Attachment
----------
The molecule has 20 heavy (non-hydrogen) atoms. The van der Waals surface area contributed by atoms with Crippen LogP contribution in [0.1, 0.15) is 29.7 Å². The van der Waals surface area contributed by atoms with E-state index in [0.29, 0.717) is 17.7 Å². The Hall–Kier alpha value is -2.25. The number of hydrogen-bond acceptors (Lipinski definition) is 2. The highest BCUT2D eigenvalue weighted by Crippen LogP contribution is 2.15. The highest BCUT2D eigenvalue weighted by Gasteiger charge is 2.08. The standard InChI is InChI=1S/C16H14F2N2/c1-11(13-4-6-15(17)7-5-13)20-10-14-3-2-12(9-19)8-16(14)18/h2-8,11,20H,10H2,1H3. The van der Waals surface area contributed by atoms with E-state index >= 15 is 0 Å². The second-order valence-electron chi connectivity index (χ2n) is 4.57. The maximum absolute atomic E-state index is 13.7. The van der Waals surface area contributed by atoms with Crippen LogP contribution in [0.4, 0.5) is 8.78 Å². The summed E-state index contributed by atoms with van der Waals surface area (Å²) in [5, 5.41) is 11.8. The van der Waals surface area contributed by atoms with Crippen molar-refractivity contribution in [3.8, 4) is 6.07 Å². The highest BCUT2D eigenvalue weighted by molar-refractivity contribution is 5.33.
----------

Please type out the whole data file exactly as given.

The molecule has 20 heavy (non-hydrogen) atoms. The van der Waals surface area contributed by atoms with Crippen LogP contribution in [0.1, 0.15) is 29.7 Å². The van der Waals surface area contributed by atoms with E-state index in [0.29, 0.717) is 17.7 Å². The Hall–Kier alpha value is -2.25. The number of hydrogen-bond acceptors (Lipinski definition) is 2. The highest BCUT2D eigenvalue weighted by Crippen LogP contribution is 2.15. The highest BCUT2D eigenvalue weighted by Gasteiger charge is 2.08. The standard InChI is InChI=1S/C16H14F2N2/c1-11(13-4-6-15(17)7-5-13)20-10-14-3-2-12(9-19)8-16(14)18/h2-8,11,20H,10H2,1H3. The van der Waals surface area contributed by atoms with E-state index >= 15 is 0 Å². The second-order valence-electron chi connectivity index (χ2n) is 4.57. The maximum absolute atomic E-state index is 13.7. The van der Waals surface area contributed by atoms with Crippen LogP contribution in [0.4, 0.5) is 8.78 Å². The summed E-state index contributed by atoms with van der Waals surface area (Å²) in [5, 5.41) is 11.8. The van der Waals surface area contributed by atoms with Crippen molar-refractivity contribution in [3.8, 4) is 6.07 Å². The highest BCUT2D eigenvalue weighted by molar-refractivity contribution is 5.33.